If photographing birds is one of your primary goals behind creating the branch feeders, be careful to drill your holes strategically to hide as many as possible from the camera lens. By keeping the suet pockets on one side and shooting from an angle that keeps the suet more or less hidden, the resulting photos can look very natural.

I like to look for branches from older trees that already have lichen and moss growing on them. A chainsaw makes creating several lengths of feeders easy and quick work.

Gardening on a budget links

DIY moss garden

Proven Winners Idea Book

Ten money-saving tips for the weekend gardener

Window boxes on a budget

DIY Bark Butter feeder for Woodpeckers

DIY reflection pond for photography

Click & Grow is ideal for Native Plants from seed

Nature’s DIY garden art

DIY solar drip for bird bath

Remove your turf and save money

DIY succulent planter

Hiring students to get your garden in shape

This page contains affiliate links. If you purchase a product through one of them, I will receive a commission (at no additional cost to you) I try to only endorse products I have either used, have complete confidence in, or have experience with the manufacturer. Thank you for your support.

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backyard birds Vic MacBournie backyard birds Vic MacBournie

How to attract nuthatches to your woodland garden

How can you not love our Nuthatches? Spunky, busy little blue-grey bundles of energy that, for most of the year, can’t stop talking. And how can you ignore their acrobatic routines while they make their way up and down tree trunks and branches looking for insects?

How did nuthatches get their name

Who doesn’t love a nuthatch?

These perky little birds – as cute as a chickadee and at least as busy – have developed a real fan-club following from bird lovers. Whether it’s the white-breasted (Sitta carolinensis), or the red-breasted (Sitta canadensis) these lovable little birds characterized by large heads, short tails and strong bills have become welcome visitors to our backyard landscapes and bird feeders in parts of Canada and the United States through to Mexico.

Their constant flitting from bird feeder to the nearest tree in our woodland gardens has earned them more than a growing fan base, it’s also a big part of how they earned their unusual names.

While Nuthatches are racing to and fro, they are actually taking seeds and “nuts” from the feeder and stuffing them into any crevice they can find in tree bark. Later, they return to hack away (or “hatch”) at the seeds with their small, pointy bills. And thus, their common name was born – by combining one of their favourite foods the “nut,” with their method or retrieving it “hatching.”

And so, we have the Nuthatch.

Red-Breasted Nuthatch in Pine tree.

Red-Breasted Nuthatch in Pine tree.

Friendly enough to eat out of your hand

Maybe these little birds with their blue-grey back and white undersides have gained a following because, after a little practise, they are one of the birds that will readily eat out of your hand. Maybe it’s just because they always seem so darn busy – like a wind-up toy that never unwinds.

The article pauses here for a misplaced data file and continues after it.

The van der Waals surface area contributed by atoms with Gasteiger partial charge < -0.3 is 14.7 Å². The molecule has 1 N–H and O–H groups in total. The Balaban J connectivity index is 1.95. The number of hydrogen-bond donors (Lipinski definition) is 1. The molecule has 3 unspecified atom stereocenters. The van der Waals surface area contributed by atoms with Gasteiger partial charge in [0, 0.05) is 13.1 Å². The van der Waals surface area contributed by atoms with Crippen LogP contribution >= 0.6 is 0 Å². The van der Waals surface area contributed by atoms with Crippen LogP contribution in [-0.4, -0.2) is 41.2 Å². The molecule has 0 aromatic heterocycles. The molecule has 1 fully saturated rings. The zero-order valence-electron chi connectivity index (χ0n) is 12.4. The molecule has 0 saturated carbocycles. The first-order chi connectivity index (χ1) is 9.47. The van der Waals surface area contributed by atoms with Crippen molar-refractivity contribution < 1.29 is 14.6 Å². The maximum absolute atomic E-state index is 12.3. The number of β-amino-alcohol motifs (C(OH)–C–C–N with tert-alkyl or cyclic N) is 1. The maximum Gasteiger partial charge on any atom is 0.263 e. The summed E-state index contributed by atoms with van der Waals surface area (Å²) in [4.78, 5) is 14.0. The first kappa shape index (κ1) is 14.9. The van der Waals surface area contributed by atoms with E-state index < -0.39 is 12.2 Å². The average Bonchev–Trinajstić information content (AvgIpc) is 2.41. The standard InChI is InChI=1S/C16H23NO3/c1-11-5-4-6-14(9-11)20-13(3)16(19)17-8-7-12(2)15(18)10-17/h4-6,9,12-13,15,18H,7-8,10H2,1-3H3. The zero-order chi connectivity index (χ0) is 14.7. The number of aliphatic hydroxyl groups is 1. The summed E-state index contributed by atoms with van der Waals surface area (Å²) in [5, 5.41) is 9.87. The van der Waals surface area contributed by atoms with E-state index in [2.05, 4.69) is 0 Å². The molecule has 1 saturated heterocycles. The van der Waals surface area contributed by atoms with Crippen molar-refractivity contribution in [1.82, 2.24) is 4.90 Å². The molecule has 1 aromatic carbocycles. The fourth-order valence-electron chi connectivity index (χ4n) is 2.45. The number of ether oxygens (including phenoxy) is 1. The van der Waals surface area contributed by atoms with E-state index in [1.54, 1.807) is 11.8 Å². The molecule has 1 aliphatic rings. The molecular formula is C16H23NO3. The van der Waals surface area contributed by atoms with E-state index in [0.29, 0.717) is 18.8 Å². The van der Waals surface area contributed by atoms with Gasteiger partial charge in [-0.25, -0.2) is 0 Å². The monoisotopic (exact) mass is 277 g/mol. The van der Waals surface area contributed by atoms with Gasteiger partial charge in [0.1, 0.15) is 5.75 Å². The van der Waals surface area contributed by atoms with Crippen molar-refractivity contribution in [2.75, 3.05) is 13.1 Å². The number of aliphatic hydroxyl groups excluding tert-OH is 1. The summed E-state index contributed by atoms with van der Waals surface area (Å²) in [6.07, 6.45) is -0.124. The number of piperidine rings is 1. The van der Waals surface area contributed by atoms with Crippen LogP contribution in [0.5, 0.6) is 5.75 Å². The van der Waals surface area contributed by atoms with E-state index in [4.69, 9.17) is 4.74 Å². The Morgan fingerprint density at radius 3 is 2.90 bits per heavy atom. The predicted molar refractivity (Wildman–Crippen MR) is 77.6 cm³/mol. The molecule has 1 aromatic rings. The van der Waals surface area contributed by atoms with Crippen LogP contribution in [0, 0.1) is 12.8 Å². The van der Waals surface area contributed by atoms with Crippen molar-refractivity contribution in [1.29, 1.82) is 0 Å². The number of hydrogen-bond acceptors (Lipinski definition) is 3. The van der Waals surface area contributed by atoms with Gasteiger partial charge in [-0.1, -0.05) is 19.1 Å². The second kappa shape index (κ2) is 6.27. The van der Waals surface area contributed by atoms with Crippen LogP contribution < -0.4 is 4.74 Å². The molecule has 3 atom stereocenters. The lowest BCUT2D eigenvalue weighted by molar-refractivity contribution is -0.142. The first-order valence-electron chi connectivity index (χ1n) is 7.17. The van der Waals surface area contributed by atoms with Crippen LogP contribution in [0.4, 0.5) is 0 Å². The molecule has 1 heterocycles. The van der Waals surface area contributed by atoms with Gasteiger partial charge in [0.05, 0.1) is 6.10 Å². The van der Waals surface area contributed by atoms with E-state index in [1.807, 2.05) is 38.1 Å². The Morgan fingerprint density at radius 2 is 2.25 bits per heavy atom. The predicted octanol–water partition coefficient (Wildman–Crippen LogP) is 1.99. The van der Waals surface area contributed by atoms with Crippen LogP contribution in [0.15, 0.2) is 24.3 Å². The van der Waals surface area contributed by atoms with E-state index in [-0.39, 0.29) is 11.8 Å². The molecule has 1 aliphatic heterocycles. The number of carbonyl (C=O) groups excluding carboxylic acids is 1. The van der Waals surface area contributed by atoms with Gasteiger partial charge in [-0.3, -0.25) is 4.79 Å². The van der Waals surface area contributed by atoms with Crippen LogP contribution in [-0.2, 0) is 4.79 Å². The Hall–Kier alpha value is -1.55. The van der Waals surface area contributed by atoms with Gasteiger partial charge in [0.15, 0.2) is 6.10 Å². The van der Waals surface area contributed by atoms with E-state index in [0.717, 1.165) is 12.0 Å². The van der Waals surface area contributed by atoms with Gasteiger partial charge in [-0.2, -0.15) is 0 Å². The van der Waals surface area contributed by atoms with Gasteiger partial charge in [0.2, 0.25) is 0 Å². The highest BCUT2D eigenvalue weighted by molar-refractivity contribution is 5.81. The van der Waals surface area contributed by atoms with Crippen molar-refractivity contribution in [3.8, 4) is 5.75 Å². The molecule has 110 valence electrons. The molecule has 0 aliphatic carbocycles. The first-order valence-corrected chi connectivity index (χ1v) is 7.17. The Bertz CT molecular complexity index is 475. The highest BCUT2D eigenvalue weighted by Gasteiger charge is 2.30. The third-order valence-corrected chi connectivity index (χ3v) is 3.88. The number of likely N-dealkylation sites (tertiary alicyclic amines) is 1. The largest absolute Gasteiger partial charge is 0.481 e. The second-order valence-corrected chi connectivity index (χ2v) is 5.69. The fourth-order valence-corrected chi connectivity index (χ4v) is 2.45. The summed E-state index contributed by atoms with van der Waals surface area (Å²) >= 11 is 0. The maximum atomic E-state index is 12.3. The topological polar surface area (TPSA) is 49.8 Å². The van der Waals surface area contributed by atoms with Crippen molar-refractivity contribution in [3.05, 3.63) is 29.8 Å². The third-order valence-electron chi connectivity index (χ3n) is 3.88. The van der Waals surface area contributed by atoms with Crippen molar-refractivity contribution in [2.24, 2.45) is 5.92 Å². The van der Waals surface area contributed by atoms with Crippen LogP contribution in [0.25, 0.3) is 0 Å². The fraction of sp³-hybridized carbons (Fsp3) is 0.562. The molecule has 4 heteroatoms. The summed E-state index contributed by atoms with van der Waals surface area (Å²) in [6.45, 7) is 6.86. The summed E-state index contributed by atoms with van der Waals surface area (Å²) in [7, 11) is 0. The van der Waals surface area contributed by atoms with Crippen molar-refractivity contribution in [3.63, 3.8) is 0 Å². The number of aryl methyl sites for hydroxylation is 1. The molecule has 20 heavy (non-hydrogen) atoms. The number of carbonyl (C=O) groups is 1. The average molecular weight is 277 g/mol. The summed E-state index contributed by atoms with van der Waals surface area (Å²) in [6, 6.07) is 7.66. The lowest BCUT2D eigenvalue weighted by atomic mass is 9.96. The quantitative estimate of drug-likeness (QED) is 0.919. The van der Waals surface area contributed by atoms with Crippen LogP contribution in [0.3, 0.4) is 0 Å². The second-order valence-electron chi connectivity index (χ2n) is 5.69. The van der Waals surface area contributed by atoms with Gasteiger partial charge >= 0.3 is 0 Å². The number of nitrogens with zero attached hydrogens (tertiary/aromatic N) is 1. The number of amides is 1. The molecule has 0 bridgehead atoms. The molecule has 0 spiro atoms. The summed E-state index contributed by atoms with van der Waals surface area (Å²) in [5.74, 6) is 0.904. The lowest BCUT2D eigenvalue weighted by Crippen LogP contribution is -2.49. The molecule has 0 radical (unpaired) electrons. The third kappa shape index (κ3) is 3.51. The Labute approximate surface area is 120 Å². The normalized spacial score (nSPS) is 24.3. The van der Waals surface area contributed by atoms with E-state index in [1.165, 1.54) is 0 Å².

It does not take long to realize that Nuthatches have a wide assortment of whistles, trills and calls in their repertoires. Their breeding songs are simple and often identical to their contact calls. Cornell School of Ornithology has excellent recordings of the red-breasted Nuthatch various sounds. You can listen to them here.

Red-breasted nuthatch in winter storm.

Red-breasted nuthatch in winter storm.

How to attract Nuthatches to your feeders

They are certainly one of the busiest birds at our feeders. Maybe because they really can’t decide what they should snack on next. They are not particularly picky, readily feasting on sunflower seeds, nuts, meal worms, as well as high-calorie suet or peanut butter.

I have also found that they are big fans of Wild Birds Unlimited’s, Bark Butter. Not surprising, since Bark Butter attracts 152 different bird species. It’s expensive stuff, but if used sparingly, it is a great addition to your bird feeding area. I use it to fill holes that I drilled into a branch hung from the feeders. This way I can keep the squirrels from getting to it before the birds devour it.

But back to Nuthatches.

White-breasted Nuthatch photographed from Tragopan blind in our woodland garden.

White-breasted Nuthatch photographed from Tragopan blind in our woodland garden.

It would not be hard to think, considering their activity at our bird feeders, that Nuthatches were primarily seed eaters. In fact, they are primarily insectivorous eating copious amounts of insects providing a natural control where insect infestations and caterpillar outbreaks occur.

When they are not “hatching nuts” these small passerine birds forage for insects hidden under bark by climbing along tree trunks and branches often upside-down. Their acrobatics are even more pronounced as they forage headfirst down a tree looking for dinner.

Planting natural sources of seeds, such as sunflowers, black-eyed Susans, coreopsis and other seed producers as well as Oaks, Beech and Hickory trees will not only provide them with nuts but also insects and caterpillars who live on the trees and nesting sites.

While I get great enjoyment from my bird feeding stations, providing natural food sources to our feathered friends is always the goal we should aspire to in our gardens. I have written a comprehensive post on feeding birds naturally. You can read about it here.